From the beginning of our nation, those bearing the responsibility have left behind a powerful witness to their belief in God’s influence.
In his first inaugural address, Washington wrote: “No people can be bound to acknowledge and adore the Invisible Hand which conducts the affairs of men more than those of the United States.
“Every step by which they have advanced to the character of an independent nation seems to have been distinguished by some token on providential agency.”
These words came from his experience. Washington was not alone. Columbus, John Caver and William Bradford (governors among the Pilgrims), John Smith, and many others made this same claim.
Common to their stories were events perhaps only explained as miracles, miracles similar to those found in ancient Israel.
During the tumultuous early months of the Constitutional Convention, Benjamin Franklin called for prayer. He spoke: “I have lived, sir, a long time, and, the longer I live, the more convincing proofs I see of this truth — that God governs in the affairs of men.”
Franklin ended with “I therefore beg leave to move that, henceforth, prayers imploring the assistance of Heaven, and its blessings on our deliberations, be held in this assembly every morning before we proceed to business, and that one or more of the clergy of this city be requested to officiate in that service.”
The demeanor in the chamber changed and within a few short weeks our Constitution was miraculously finished.
From this has come the practice of beginning each daily session of Congress with a prayer, with participants invited to pray using words from their own faith, being charge to respectfully invoke the blessings of heaven upon all. We applaud this practice.
Christians, Jews and others should be invited to pray prayers in line with God’s truths.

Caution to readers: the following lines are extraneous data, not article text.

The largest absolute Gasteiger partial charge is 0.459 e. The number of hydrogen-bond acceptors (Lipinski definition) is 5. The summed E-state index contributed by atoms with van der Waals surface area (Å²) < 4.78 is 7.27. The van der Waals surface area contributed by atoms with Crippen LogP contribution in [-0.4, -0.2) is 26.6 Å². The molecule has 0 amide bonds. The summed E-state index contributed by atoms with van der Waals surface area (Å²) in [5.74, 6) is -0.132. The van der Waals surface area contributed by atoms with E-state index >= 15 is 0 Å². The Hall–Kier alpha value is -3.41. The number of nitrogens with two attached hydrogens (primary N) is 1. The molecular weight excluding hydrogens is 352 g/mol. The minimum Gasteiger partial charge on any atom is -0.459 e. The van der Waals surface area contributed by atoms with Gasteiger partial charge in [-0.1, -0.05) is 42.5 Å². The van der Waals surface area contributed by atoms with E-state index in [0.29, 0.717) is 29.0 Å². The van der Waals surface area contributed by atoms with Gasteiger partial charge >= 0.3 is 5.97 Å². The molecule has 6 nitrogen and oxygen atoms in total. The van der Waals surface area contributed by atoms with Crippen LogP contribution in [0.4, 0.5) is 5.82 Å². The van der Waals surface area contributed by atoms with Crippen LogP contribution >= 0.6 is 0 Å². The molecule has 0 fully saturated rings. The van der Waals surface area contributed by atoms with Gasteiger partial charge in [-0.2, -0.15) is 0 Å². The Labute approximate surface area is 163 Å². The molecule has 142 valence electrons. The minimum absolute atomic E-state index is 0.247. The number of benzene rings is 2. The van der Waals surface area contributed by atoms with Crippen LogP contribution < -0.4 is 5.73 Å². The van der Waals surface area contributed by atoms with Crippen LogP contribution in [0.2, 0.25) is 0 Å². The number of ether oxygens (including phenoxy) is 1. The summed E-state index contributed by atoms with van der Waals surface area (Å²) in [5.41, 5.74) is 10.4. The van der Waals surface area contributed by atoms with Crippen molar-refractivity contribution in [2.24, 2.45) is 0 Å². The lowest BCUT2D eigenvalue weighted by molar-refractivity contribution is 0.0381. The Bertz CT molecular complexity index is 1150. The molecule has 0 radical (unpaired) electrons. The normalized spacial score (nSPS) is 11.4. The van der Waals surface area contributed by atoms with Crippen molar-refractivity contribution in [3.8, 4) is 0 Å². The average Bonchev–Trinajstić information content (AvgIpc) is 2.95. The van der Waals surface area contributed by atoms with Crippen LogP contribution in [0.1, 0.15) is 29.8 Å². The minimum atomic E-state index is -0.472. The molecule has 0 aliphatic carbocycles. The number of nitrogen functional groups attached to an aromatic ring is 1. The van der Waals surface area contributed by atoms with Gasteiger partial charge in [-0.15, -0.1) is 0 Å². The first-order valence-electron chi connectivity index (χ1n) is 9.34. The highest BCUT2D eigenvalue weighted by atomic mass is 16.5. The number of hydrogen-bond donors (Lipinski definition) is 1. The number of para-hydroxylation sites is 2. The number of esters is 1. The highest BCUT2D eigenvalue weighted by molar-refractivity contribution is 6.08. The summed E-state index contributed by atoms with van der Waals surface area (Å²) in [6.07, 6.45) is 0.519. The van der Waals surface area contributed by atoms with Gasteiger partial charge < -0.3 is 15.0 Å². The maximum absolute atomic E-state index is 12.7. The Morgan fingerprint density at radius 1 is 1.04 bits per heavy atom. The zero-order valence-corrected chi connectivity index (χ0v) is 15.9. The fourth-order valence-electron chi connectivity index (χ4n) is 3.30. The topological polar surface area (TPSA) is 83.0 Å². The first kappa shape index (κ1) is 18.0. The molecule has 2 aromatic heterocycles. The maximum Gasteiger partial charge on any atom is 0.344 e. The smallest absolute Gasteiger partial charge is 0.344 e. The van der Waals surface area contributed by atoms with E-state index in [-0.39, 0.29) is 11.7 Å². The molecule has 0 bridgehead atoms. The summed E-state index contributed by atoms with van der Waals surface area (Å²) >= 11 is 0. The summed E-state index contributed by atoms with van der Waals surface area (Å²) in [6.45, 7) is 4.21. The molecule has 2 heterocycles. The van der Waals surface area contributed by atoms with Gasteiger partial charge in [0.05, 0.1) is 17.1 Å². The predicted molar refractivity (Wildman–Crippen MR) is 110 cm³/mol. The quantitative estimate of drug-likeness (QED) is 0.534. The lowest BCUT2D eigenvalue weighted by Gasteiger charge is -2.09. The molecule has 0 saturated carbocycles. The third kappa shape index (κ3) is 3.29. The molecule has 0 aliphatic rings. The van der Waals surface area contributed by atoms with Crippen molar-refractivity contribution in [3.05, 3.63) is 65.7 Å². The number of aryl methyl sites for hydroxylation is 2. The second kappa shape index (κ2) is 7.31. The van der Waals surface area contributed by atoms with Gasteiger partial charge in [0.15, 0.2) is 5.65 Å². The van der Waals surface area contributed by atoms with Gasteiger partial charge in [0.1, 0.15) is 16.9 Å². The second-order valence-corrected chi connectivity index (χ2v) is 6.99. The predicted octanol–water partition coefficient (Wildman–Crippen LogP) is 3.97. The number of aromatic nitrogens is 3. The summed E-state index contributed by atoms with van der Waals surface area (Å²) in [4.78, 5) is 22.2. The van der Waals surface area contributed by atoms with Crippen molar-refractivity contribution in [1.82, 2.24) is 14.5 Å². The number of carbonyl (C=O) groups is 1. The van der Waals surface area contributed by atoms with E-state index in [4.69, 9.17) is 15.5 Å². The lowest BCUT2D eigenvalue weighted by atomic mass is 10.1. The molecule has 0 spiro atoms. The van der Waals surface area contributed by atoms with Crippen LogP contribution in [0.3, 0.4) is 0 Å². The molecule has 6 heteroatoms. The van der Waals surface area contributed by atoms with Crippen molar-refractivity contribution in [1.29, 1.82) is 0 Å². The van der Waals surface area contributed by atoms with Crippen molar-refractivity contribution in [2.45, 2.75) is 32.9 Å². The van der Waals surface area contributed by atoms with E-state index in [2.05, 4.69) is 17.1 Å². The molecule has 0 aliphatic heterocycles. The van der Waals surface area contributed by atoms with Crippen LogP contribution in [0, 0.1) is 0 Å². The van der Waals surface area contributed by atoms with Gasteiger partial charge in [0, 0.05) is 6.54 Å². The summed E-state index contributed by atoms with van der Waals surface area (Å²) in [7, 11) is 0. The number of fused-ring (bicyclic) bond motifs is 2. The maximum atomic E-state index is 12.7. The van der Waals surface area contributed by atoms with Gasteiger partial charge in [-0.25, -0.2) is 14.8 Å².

What we find interesting, is that our great leaders found their faith from different views. Franklin describes his own definition of religion simply; religion consists of these elements, a belief in a divine being, who is all powerful and seeks to bless his children, and that its members must be about blessing others.
Washington’s description of God was different from Columbus’s, yet each found divine help when they asked. History speaks loudly of a common thread that seems to combine these elements; those who ask must be duly authorized by the governed, honestly seek his help through prayer, and be honestly seeking to find and act upon his will. We strongly agree.
In 1954, the words “under God” were added to the Pledge of Allegiance, making it clear that this is where the roots of our nation came from. And, by the way, it’s not “one nation, under God” it’s “one nation under God,” one complete phrase and not an afterthought.
In buildings all around our nation we see inscribed “in God we trust.” We even carry this on our currency.
Our prayer is that this would be true; that it would not be just a slogan we find carved in stone but that it would be carved in the hearts and minds of the people of our nation, for only as we return to trusting him will our nation continue under his protection.
We, the three Musketeers, feel strongly that our nation is at a turning point — that protecting our freedoms is at a crossroads.
We believe, to a large extent, the answer to what faces us will be found on our knees. Please join us in this humble position and practice with a willingness to listen.
Bill Sargent, Mark Mansius and John Gay are writing a series of columns on timely issues for today. All three ran in the 14th Congressional District primary.